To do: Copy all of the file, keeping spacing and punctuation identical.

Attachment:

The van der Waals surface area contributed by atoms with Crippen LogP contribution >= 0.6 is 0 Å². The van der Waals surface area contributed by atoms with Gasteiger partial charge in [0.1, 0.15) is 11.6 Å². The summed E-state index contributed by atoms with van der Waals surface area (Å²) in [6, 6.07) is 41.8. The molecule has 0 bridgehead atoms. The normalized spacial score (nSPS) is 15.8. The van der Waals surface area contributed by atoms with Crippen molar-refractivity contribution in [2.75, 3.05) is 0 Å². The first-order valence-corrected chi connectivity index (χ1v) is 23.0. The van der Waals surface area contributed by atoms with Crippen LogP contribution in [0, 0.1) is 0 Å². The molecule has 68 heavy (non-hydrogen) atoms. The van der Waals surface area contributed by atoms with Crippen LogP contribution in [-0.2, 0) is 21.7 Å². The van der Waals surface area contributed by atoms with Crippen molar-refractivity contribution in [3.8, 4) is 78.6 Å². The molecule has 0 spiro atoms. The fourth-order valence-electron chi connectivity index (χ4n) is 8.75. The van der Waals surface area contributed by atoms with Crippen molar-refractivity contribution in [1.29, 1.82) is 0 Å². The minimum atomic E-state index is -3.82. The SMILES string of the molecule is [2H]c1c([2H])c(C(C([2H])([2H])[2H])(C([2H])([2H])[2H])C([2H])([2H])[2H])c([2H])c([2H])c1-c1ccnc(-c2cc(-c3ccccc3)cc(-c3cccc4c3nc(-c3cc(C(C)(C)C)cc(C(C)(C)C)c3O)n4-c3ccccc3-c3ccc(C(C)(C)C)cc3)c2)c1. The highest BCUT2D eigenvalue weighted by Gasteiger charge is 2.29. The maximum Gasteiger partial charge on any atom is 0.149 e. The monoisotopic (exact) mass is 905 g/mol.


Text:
The van der Waals surface area contributed by atoms with Crippen LogP contribution >= 0.6 is 0 Å². The van der Waals surface area contributed by atoms with Gasteiger partial charge in [0.1, 0.15) is 11.6 Å². The summed E-state index contributed by atoms with van der Waals surface area (Å²) in [6, 6.07) is 41.8. The molecule has 0 bridgehead atoms. The normalized spacial score (nSPS) is 15.8. The van der Waals surface area contributed by atoms with Crippen molar-refractivity contribution in [2.75, 3.05) is 0 Å². The first-order valence-corrected chi connectivity index (χ1v) is 23.0. The van der Waals surface area contributed by atoms with Crippen LogP contribution in [0, 0.1) is 0 Å². The molecule has 68 heavy (non-hydrogen) atoms. The van der Waals surface area contributed by atoms with Crippen LogP contribution in [-0.2, 0) is 21.7 Å². The van der Waals surface area contributed by atoms with Crippen molar-refractivity contribution in [3.8, 4) is 78.6 Å². The molecule has 0 spiro atoms. The fourth-order valence-electron chi connectivity index (χ4n) is 8.75. The van der Waals surface area contributed by atoms with Crippen molar-refractivity contribution in [1.29, 1.82) is 0 Å². The minimum atomic E-state index is -3.82. The SMILES string of the molecule is [2H]c1c([2H])c(C(C([2H])([2H])[2H])(C([2H])([2H])[2H])C([2H])([2H])[2H])c([2H])c([2H])c1-c1ccnc(-c2cc(-c3ccccc3)cc(-c3cccc4c3nc(-c3cc(C(C)(C)C)cc(C(C)(C)C)c3O)n4-c3ccccc3-c3ccc(C(C)(C)C)cc3)c2)c1. The highest BCUT2D eigenvalue weighted by Gasteiger charge is 2.29. The maximum Gasteiger partial charge on any atom is 0.149 e. The monoisotopic (exact) mass is 905 g/mol.